John Woltz Clock

  • Artifact:

    John Woltz Clock

  • Time Period:

    Unknown, likely around 1810, when John Woltz is known to have lived in Shepherdstown

  • Description:

    Little is known of John Woltz, other than he was born in Hagerstown, Maryland, into a family of clockmakers.  The Book of American Clockmakers by Brooks Palmer (Macmillan, 1950) contains five entries with the surname Woltz, all from the Hagerstown area. The eldest, Maj. John George Woltz, was a Revolutionary War veteran and probably the patriarch of the family. He is known to have made clock movements but not the cabinetry. It is known that John, presumably John George’s eldest son, lived in Shepherdstown around 1810. The clock which bears his name was probably made during this time. Note the spelling of Shepherd’s Town on the clock face and the backward “N”.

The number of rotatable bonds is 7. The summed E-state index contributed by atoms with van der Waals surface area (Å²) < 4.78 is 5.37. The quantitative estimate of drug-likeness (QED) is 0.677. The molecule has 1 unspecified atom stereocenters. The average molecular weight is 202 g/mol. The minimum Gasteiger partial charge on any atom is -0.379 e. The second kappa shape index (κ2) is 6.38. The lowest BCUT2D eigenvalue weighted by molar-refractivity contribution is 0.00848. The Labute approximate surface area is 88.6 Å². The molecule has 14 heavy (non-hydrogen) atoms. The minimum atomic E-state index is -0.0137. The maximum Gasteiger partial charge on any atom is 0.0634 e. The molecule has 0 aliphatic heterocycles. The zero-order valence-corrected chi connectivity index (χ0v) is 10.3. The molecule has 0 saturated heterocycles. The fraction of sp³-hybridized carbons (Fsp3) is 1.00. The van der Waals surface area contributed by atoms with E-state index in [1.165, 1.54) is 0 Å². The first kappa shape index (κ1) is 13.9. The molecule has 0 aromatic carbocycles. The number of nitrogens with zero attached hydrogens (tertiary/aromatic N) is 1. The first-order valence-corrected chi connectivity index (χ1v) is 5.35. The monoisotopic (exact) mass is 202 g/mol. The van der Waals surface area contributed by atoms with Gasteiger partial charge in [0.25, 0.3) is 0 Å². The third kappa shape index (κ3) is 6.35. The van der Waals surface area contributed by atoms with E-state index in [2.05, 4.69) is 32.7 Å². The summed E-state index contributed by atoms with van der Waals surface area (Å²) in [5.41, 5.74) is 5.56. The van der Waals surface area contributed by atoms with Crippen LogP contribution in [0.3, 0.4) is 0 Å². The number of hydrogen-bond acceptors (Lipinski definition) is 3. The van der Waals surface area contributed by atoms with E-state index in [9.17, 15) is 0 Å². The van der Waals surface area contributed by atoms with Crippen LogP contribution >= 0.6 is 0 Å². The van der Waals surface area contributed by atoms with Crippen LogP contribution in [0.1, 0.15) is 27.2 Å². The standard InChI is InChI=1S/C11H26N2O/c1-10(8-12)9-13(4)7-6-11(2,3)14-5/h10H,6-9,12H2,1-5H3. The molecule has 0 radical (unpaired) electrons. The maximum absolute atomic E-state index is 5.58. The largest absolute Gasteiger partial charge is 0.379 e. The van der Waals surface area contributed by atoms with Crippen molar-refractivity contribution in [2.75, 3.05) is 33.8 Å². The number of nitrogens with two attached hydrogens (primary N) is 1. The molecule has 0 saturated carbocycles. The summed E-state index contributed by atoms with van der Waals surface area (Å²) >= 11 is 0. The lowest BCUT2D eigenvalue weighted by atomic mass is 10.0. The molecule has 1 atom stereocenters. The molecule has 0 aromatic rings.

• Benefactor:

    Helen Cook Barrow donated the John Woltz clock in 2008. It had been in her family for as long as she could remember.  She had promised her father that she would not let it leave Shepherdstown.

John Woltz and his Clock

John Bernard Woltz was born in 1785, the son of John George Adam Woltz and Charlotte Shugars.  His family became well established in the silversmith and watch- and clock-making business in Hagerstown, Maryland.  Both his father, George Woltz, and his brother-in-law, John Reynolds, were respected Hagerstown silversmiths and clockmakers, so it is likely that the younger Woltz learned his craft from them.  An advertisement in the Maryland Herald & Hagerstown Weekly Advertiser on November 21, 1810 announced that John Woltz had moved his watch and clock making business to Public Square in Hagerstown.  By 1811, Woltz had located to Shepherdstown as shown by the following announcement from the Farmer’s Repository, a Charles Town newspaper, on June 7, 1811:

John Woltz
Clock and Watchmaker